(CNN) -- Stewart Cink claimed the British Open title with an emphatic playoff victory over 59-year-old fellow American Tom Watson who was bidding to become the oldest man to win a major golf title.
Cink kisses the ball after his crucial birdie putt on the 18th.
Watson had missed an eight-foot par putt on the final hole of regulation play to see his hopes of winning the Claret Jug for the sixth time cruelly dashed.
A weary Watson was never a factor in the four-hole playoff, immediately falling behind to a bogey on the 5th and running up a double bogey on the 17th.
Cink, who was winning his first major title, carded a final round 69 to set the clubhouse pace on 278 - two-under-par.
Watson, in the final group, birdied the par-5 17th to go to three-under and needed a par on the final hole to complete a fairytale victory.
His second shot looked set to end close to the flag.
But it went through the back of the green and eventually left him facing a tricky putt to win his ninth major and create golf history.
His weak effort never troubled the hole and gave Cink an opportunity he seized with both hands in the playoff, finishing one-under for the extra holes.
The 36-year-old Ryder Cup star said it had been an "extraordinary" day.
"It just tips the iceberg," he told BBC Sport.
"It has been a surreal experience for me, playing a wonderful tournament on a wonderful course against Tom Watson.
"I grew up watching him. He has turned back the clock. I feel so happy just to have been a part of it, never mind having won."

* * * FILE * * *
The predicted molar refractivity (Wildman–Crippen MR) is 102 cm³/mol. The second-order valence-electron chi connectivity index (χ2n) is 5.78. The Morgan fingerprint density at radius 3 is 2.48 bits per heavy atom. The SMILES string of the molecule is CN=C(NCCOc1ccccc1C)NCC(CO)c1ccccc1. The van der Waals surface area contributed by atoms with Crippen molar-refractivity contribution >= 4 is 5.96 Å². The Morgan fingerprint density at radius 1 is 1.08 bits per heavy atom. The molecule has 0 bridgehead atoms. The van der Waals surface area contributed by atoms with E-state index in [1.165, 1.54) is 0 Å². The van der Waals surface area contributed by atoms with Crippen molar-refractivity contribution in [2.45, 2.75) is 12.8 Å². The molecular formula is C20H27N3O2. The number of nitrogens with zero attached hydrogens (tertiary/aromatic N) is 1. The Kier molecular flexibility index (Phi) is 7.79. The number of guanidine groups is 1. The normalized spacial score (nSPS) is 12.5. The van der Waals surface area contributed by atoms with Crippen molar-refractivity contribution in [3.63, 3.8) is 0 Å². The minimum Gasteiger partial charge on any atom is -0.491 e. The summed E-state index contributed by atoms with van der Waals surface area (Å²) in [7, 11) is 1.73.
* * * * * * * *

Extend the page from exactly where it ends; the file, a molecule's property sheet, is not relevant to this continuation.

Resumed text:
English pair Chris Wood and Lee Westwood also had chances of victory, both standing two-under playing the last, but both made bogeys to finish in a tie for third at one-under.
Watson, who also won the 2003 British Seniors Open at Turnberry, served notice of his intentions with a superb-five under 65 in benign conditions on the opening day.
Most expected him to fall by the wayside, but he followed with a level-par 70 to share the halfway lead with Steve Marino and battled to a 71 on day three to go into the final round with a one-shot advantage.
Ryder Cup star Cink, who had started with a 66, was three shots behind at the start of the day, but gradually moved into contention on the back nine.
A missed birdie chance on the 17th appeared to have put paid to his victory hopes, but a superb 15-foot birdie putt on the last re-ignited his challenge.
England's Luke Donald, Retief Goosen of South Africa and Australian Mathew Goggin finished tied for fifth at level-par.